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BOOK: Juliana Garnett
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He drew a deep breath, said merely, “My lady,” and turned on his heel.

Long strides took him to his horse, and he mounted while his men scrambled hastily to their steeds. In a loud clatter of iron-shod hooves on stone, they left Ravenshed Manor, passing Lady Neville where she still stood motionless and wide-eyed in the courtyard.

Once through the arched gate and over the wooden bridge that stretched across a narrow moat, he turned his mount toward Nottingham with grim resignation. He had come to chasten, and returned chastened. It was a moment he did not care to repeat.

8
 

When they reached the wider road of the King’s Great Way, they settled into a steady pace that would quickly traverse the near twelve miles to Nottingham. For a time they rode in silence, broken only by the muffled smack of hooves on still-wet ground.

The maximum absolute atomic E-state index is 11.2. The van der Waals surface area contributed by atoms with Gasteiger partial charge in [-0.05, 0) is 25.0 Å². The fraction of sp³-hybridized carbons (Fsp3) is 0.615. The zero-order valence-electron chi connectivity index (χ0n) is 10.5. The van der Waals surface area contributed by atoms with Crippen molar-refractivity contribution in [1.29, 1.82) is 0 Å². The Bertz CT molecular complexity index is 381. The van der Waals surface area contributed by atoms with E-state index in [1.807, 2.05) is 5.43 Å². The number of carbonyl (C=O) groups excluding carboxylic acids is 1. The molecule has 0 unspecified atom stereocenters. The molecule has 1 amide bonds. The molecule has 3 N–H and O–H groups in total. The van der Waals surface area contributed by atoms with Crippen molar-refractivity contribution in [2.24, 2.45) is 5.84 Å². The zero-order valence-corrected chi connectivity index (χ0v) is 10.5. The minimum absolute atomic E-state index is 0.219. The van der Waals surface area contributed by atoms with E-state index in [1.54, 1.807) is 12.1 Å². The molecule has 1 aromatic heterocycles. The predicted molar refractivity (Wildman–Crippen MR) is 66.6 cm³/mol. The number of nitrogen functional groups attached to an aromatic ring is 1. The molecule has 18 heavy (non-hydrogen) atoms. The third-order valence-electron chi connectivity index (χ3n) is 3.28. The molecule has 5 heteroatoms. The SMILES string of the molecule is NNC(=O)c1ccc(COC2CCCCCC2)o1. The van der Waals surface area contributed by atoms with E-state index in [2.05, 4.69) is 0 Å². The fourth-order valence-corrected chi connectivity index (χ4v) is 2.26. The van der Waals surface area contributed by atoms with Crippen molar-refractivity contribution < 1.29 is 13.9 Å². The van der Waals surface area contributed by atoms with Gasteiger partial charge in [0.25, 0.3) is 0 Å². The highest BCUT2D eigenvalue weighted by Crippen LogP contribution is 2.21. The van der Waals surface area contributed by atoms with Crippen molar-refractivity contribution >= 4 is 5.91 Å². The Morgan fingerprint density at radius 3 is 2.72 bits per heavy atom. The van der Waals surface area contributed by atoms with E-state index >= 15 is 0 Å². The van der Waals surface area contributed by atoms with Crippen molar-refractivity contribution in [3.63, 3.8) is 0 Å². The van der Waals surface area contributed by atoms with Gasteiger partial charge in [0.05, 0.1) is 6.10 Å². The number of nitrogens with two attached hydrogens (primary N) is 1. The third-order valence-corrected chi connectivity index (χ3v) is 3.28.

Guy nudged his bay mount into a less jarring gait that brought him alongside Tré’s huge black. “Ravenshed is a fine manor. Prosperous, I would think.”

A negligent shrug and disinterested reply: “True. The tariffs are ample.”

Gnawed by curiosity, Guy cast about for another topic that might draw an explanation of the day’s work. “There was no sign of outlaws. We searched so well, I was near done in by a furious rooster and an irate sow. Even poked haycocks with our swords, to no avail. What did you learn from the lady?”

“I did not go there to learn anything from her. It was a warning.”

Guy fell silent again. He waited until they had drawn ahead of the others to say, “Can you be certain it was Lady Neville who held you at arrow point? She does not look to have strength to draw a hundred-weight, though I do not doubt she has the mettle.”

“The lady,” said Tré with a quirk of his mouth, “can be deceptive.” He paused. “Perhaps a sixty-weight bow would be more suited to her.”

Guy laughed softly. It was difficult to envision the elegant lady drawing a bow of any kind. A good bowman drew a hundred-weight easily, but only after years of practice. Could a slender woman manage it?